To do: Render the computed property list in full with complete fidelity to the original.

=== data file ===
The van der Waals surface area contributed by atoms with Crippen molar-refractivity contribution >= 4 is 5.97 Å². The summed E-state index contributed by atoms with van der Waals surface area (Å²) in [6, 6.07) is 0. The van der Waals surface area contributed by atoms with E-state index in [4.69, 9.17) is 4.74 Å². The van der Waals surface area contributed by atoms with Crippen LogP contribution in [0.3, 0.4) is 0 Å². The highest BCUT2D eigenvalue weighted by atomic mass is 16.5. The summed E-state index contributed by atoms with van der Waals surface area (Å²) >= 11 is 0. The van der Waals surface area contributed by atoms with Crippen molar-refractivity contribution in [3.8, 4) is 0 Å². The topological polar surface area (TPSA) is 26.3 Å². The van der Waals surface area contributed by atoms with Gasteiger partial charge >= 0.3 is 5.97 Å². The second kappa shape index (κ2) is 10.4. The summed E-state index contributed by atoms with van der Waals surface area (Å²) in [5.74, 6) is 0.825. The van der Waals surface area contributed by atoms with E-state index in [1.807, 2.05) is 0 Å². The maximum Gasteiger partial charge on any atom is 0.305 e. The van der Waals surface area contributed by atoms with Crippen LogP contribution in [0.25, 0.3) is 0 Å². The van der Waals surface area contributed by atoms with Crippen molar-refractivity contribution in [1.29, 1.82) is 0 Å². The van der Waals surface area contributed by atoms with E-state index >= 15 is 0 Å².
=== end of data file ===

The van der Waals surface area contributed by atoms with Crippen molar-refractivity contribution >= 4 is 5.97 Å². The summed E-state index contributed by atoms with van der Waals surface area (Å²) in [6, 6.07) is 0. The van der Waals surface area contributed by atoms with E-state index in [4.69, 9.17) is 4.74 Å². The van der Waals surface area contributed by atoms with Crippen LogP contribution in [0.3, 0.4) is 0 Å². The highest BCUT2D eigenvalue weighted by atomic mass is 16.5. The summed E-state index contributed by atoms with van der Waals surface area (Å²) >= 11 is 0. The van der Waals surface area contributed by atoms with Crippen molar-refractivity contribution in [3.8, 4) is 0 Å². The topological polar surface area (TPSA) is 26.3 Å². The van der Waals surface area contributed by atoms with Gasteiger partial charge >= 0.3 is 5.97 Å². The second kappa shape index (κ2) is 10.4. The summed E-state index contributed by atoms with van der Waals surface area (Å²) in [5.74, 6) is 0.825. The van der Waals surface area contributed by atoms with E-state index in [1.807, 2.05) is 0 Å². The maximum Gasteiger partial charge on any atom is 0.305 e. The van der Waals surface area contributed by atoms with Crippen LogP contribution in [0.25, 0.3) is 0 Å². The van der Waals surface area contributed by atoms with Crippen molar-refractivity contribution in [1.29, 1.82) is 0 Å². The van der Waals surface area contributed by atoms with E-state index >= 15 is 0 Å².